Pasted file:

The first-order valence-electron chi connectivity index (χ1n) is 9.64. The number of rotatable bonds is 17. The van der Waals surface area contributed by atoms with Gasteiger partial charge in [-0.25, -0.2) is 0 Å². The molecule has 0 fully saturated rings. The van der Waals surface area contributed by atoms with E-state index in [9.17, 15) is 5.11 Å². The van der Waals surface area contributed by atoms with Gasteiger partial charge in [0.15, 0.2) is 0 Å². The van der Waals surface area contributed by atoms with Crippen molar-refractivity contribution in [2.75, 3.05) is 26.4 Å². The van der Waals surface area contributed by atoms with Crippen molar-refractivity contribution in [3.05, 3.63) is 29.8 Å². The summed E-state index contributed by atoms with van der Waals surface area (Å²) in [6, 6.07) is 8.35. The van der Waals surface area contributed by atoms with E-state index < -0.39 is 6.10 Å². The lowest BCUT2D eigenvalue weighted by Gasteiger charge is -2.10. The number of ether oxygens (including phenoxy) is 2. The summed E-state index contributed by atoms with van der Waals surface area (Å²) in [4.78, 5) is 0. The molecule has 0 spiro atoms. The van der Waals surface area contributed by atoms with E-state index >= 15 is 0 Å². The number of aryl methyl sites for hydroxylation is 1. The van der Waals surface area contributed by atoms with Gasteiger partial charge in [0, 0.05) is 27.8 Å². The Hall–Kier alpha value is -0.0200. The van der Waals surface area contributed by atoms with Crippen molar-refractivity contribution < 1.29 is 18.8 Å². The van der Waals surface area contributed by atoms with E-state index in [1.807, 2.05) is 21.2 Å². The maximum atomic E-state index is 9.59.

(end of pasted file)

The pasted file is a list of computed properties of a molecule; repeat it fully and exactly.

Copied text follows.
The first-order valence-electron chi connectivity index (χ1n) is 9.64. The number of rotatable bonds is 17. The van der Waals surface area contributed by atoms with Gasteiger partial charge in [-0.25, -0.2) is 0 Å². The molecule has 0 fully saturated rings. The van der Waals surface area contributed by atoms with E-state index in [9.17, 15) is 5.11 Å². The van der Waals surface area contributed by atoms with Gasteiger partial charge in [0.15, 0.2) is 0 Å². The van der Waals surface area contributed by atoms with Crippen molar-refractivity contribution in [2.75, 3.05) is 26.4 Å². The van der Waals surface area contributed by atoms with Crippen molar-refractivity contribution in [3.05, 3.63) is 29.8 Å². The summed E-state index contributed by atoms with van der Waals surface area (Å²) in [6, 6.07) is 8.35. The van der Waals surface area contributed by atoms with E-state index < -0.39 is 6.10 Å². The lowest BCUT2D eigenvalue weighted by Gasteiger charge is -2.10. The number of ether oxygens (including phenoxy) is 2. The summed E-state index contributed by atoms with van der Waals surface area (Å²) in [4.78, 5) is 0. The molecule has 0 spiro atoms. The van der Waals surface area contributed by atoms with E-state index >= 15 is 0 Å². The number of aryl methyl sites for hydroxylation is 1. The van der Waals surface area contributed by atoms with Gasteiger partial charge in [0, 0.05) is 27.8 Å². The Hall–Kier alpha value is -0.0200. The van der Waals surface area contributed by atoms with Crippen molar-refractivity contribution < 1.29 is 18.8 Å². The van der Waals surface area contributed by atoms with E-state index in [1.807, 2.05) is 21.2 Å². The maximum atomic E-state index is 9.59.